• Cloud penetration testing is detecting and exploiting security vulnerabilities in your cloud infrastructure by simulating a controlled cyber attack. Cloud pentest is performed under strict guidelines from the cloud service providers like AWS, GCP, Azure, etc., who may have specific rules and limitations for conducting such tests on their platforms. You need to obtain their permission before launching any pentest on their resources. Cloud pentest can help you uncover hidden flaws in your configuration settings, access controls, encryption mechanisms, network protocols, etc., that may allow an attacker to compromise your data or applications.
  • Cloud vulnerability scanning is scanning your cloud environment for known vulnerabilities using automated tools or scanners hosted in the cloud. Cloud vulnerability scanning can help you identify common issues, such as outdated software versions, misconfigured firewalls, exposed ports, weak passwords, etc., that may pose a risk to your security posture. You must regularly update your scanners with the latest vulnerability signatures and patch any detected issues immediately.
  • Cloud compliance auditing: This is the process of verifying whether your cloud infrastructure meets the required standards and regulations for data protection and privacy. Cloud compliance auditing can help you ensure that you follow best practices such as encrypting sensitive data at rest and in transit, implementing strong authentication and authorization mechanisms, logging user activities, etc. You need to check with your relevant authorities or industry bodies for what kind of compliance requirements apply to your business domain.

Here are some tips that can help you run successful cloud security tests:

  • Define clear objectives and scope for your tests. What are you trying to achieve? What are the assets or resources that you want to test? What are the threats or scenarios that you want to simulate?
  • Choose appropriate tools and techniques for your tests. What kind of tools do you need? Do they support your chosen platform? Do they have enough features and functionalities? Do they have good documentation and support?
  • Plan ahead and coordinate with stakeholders. When do you want to conduct your tests? How long will they take? Who will be involved or affected by them? How will you communicate with them?
  • Document everything carefully. What did you find during your tests? How did you exploit them? What are the impacts or risks associated with them? How did you remediate them?
  • Review and improve continuously. What did you learn from your tests? How can you improve them next time? What are some new challenges or opportunities that emerged?

Scenario: Attacking Kubernetes from inside a Pod

One scenario from many others that provide actions – this time attacking Kubernetes.

Kubernetes is a popular platform for managing containerized applications. However, it also introduces new security challenges and attack vectors. In this blog post, I will show you how an attacker can compromise a Kubernetes cluster from inside a pod.

A pod is the smallest unit of deployment in Kubernetes. It consists of one or more containers that share the same network namespace and storage volumes. Pods are usually isolated from each other by network policies and security contexts. However, there are some ways that an attacker can break out of this isolation and gain access to other pods or even the cluster itself.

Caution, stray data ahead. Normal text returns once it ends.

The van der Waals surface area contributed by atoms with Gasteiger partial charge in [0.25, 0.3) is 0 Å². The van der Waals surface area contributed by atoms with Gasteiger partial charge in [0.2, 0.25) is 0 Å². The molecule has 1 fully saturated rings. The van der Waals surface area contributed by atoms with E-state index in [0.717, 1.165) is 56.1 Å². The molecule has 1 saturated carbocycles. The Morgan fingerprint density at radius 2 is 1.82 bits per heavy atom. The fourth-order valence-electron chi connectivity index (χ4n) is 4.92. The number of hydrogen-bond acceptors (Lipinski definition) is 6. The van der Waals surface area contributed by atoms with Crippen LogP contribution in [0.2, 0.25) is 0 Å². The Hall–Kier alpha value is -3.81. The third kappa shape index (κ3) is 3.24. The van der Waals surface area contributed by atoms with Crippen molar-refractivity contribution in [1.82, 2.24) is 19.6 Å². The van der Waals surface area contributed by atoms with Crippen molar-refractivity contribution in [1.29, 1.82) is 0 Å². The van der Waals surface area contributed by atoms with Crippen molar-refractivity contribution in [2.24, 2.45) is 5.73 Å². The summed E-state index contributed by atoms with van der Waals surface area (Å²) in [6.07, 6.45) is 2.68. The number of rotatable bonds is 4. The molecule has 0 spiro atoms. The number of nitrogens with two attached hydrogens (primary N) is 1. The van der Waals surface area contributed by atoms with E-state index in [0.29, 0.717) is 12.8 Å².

One way is to exploit the service account token mounted to every pod by default. This token allows the pod to communicate with the Kubernetes API server and perform various actions on behalf of the service account. Depending on the role bindings of the service account, this could include reading secrets, creating pods, deleting resources, etc.

Another way is to perform a DNS spoofing attack on the pod’s network interface. This involves intercepting DNS queries sent by other pods on the same node and returning malicious answers that point to an attacker-controlled server. This could allow an attacker to hijack the traffic, steal credentials, inject malware, etc.

A third way is to perform a BGP hijacking attack on the node’s network interface. This involves sending fake BGP updates to neighboring routers and announcing routes that redirect traffic destined for other nodes or external services to an attacker-controlled server. This could allow an attacker to perform a man-in-the-middle (MiTM) attack on any communication between pods or between pods and external services.

Usually, the pods run with a service account token inside of them. This service account may have some privileges that you could abuse to move to other pods or escape to the nodes configured inside the cluster. To escape from the pod, you might need to escalate privileges first – some techniques to abusing priv with enumeration.

Search for vuln network services – Sniffing. Suppose the compromised pod is running some sensitive service where other pods need to authenticate. In that case, you might be able to obtain the creds sent from the other pods sniffing local communications. From there, you can exploit and pivot the cloud.

image: HackTricks

Common Cloud Security Threats

Some of the most common cloud security threats businesses face today are:

Unauthorized access

One of the main cloud security threats is unauthorized access to cloud resources by malicious actors or unauthorized users. This can happen due to weak or compromised credentials, phishing attacks, brute force attacks, or insufficient identity and access management policies.

Unauthorized access can result in data breaches, data loss, data corruption, ransomware attacks, denial of service attacks, or other malicious activities that can harm the business and its reputation.

Businesses should implement strong authentication and authorization mechanisms for their cloud users and administrators to prevent unauthorized access. This includes using multi-factor authentication (MFA), encryption keys, role-based access control (RBAC), identity federation, etc.